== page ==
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Thursday October 28th

Two candidates seek chief public defender position for Orange and Chatham counties

Kellie Mannette and Woodrena Baker-Harrell are the two attorneys in the running for vying for the position of chief public defender in the Orange and Chatham judicial district. Photo courtesy of Kellie Mannette and Woodrena Baker-Harrell.
Buy Photos Kellie Mannette and Woodrena Baker-Harrell are the two attorneys in the running for vying for the position of chief public defender in the Orange and Chatham judicial district. Photo courtesy of Kellie Mannette and Woodrena Baker-Harrell.

Two attorneys are vying for the position of chief public defender in the Orange and Chatham judicial district. The position was left vacant after the former chief public defender, Susan Seahorn, retired in late 2020. 

The two attorneys in the running are Woodrena Baker-Harrell and Kellie Mannette. 

A chief public defender runs and maintains the public defender's office. They create policies and work on issues such as the disparate impact of court fees, pretrial reform and racial equity, Caitlin Fenhagen, criminal justice resource director for Orange County, said.

“The chief public defender has a higher duty, and that is to make sure that at every decision-making stage in the criminal justice system that the interests and needs of indigent clients that they represent are being considered,” Fenhagen said.

An advisory vote was held among lawyers in the district on who they’d prefer for the position. Baker-Harrell received 85 votes, while Mannette received 67 votes. 

But the chief public defender is not an elected position. Senior Resident Superior Court Judge Allen Baddour will ultimately make the decision, and he is not required to follow the vote. 

Baker-Harrell has been serving as the interim chief public defender since Dec. 1, 2020. She said her main focus, should she get the position, would be to continue operating with precautions due to the pandemic.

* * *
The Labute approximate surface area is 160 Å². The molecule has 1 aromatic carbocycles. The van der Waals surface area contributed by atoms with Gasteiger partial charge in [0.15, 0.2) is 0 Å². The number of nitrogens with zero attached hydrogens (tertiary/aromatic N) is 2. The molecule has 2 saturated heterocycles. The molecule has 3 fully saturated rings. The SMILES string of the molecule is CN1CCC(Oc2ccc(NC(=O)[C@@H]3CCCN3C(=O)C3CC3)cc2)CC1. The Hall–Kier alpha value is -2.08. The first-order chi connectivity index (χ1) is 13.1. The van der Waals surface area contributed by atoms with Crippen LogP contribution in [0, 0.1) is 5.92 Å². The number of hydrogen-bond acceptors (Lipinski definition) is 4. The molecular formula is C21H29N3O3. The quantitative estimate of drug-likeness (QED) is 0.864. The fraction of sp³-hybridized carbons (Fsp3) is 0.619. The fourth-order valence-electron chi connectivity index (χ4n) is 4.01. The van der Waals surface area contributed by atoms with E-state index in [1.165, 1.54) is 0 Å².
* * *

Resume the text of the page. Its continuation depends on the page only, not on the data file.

“Because of COVID, I think primarily my main focus is still to offer legal services but also make sure that we protect our clients and also protect other attorneys and staff members in the office,” she said.

Currently, clients aren’t being brought to court unless their case will be resolved. The district has also made tablets available at sites in each county for clients who don’t have internet access, Baker-Harrell said.

Another one of Baker-Harrell’s priorities would be making the office “client-focused.” For example, she would push for using funds to have an in-house interpreter for clients who don’t speak English, she said. 

“When I say I believe in the Constitution, I want to continue to fight to make that Constitution make our legal system work fairly for everyone regardless of their skin color, their gender, sexual orientation, gender orientation, all of that,” Baker-Harrell said.

Mannette’s priorities would focus on supporting the attorneys in the office and addressing the issue of racial equity. One way Mannette would approach this would be requiring potential jurors to watch a video on implicit bias. 

“Racial equity in the criminal justice system is by far, I think, the thing that needs the most focus,” she said. 

As for why Mannette wants the position, she addressed the importance of working within the community.

“I want to see us at the forefront of this work,” she said. “I want to see us using what we’ve learned and what social science has put out and what we’ve seen to create a better community."

Fenhagen said the position should be filled by the beginning of March. 

@SKWebb73

@DTHCityState | city@dailytarheel.com

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